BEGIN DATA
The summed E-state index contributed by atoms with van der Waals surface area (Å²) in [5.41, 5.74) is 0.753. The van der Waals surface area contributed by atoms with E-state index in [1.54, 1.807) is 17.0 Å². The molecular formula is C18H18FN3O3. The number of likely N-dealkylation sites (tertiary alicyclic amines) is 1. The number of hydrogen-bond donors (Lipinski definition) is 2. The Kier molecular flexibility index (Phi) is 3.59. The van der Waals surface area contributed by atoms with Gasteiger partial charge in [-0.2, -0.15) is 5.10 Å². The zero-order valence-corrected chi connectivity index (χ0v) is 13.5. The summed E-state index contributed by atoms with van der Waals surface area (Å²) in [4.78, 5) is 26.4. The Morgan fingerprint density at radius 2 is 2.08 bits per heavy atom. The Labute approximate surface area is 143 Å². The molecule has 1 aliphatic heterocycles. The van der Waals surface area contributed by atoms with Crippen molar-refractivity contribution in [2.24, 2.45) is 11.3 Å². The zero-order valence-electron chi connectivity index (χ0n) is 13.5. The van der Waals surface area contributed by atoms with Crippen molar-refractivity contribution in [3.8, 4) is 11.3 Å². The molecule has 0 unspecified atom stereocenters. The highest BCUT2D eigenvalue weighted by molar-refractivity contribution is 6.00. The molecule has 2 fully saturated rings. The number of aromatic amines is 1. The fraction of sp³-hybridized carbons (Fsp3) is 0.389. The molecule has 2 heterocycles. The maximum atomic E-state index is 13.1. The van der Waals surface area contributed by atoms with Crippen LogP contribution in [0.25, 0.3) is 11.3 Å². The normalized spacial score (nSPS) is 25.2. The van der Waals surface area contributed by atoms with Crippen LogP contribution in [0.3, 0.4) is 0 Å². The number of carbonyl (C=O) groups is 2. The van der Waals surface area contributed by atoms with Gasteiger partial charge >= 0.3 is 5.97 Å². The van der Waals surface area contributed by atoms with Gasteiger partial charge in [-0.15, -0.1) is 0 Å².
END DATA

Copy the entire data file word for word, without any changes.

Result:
The summed E-state index contributed by atoms with van der Waals surface area (Å²) in [5.41, 5.74) is 0.753. The van der Waals surface area contributed by atoms with E-state index in [1.54, 1.807) is 17.0 Å². The molecular formula is C18H18FN3O3. The number of likely N-dealkylation sites (tertiary alicyclic amines) is 1. The number of hydrogen-bond donors (Lipinski definition) is 2. The Kier molecular flexibility index (Phi) is 3.59. The van der Waals surface area contributed by atoms with Gasteiger partial charge in [-0.2, -0.15) is 5.10 Å². The zero-order valence-corrected chi connectivity index (χ0v) is 13.5. The summed E-state index contributed by atoms with van der Waals surface area (Å²) in [4.78, 5) is 26.4. The Morgan fingerprint density at radius 2 is 2.08 bits per heavy atom. The Labute approximate surface area is 143 Å². The molecule has 1 aliphatic heterocycles. The van der Waals surface area contributed by atoms with Crippen molar-refractivity contribution in [2.24, 2.45) is 11.3 Å². The zero-order valence-electron chi connectivity index (χ0n) is 13.5. The van der Waals surface area contributed by atoms with Crippen molar-refractivity contribution in [3.8, 4) is 11.3 Å². The molecule has 0 unspecified atom stereocenters. The highest BCUT2D eigenvalue weighted by molar-refractivity contribution is 6.00. The molecule has 2 fully saturated rings. The number of aromatic amines is 1. The fraction of sp³-hybridized carbons (Fsp3) is 0.389. The molecule has 2 heterocycles. The maximum atomic E-state index is 13.1. The van der Waals surface area contributed by atoms with Crippen LogP contribution in [0.25, 0.3) is 11.3 Å². The normalized spacial score (nSPS) is 25.2. The van der Waals surface area contributed by atoms with Crippen LogP contribution in [0.3, 0.4) is 0 Å². The number of carbonyl (C=O) groups is 2. The van der Waals surface area contributed by atoms with Gasteiger partial charge >= 0.3 is 5.97 Å². The van der Waals surface area contributed by atoms with Gasteiger partial charge in [-0.15, -0.1) is 0 Å².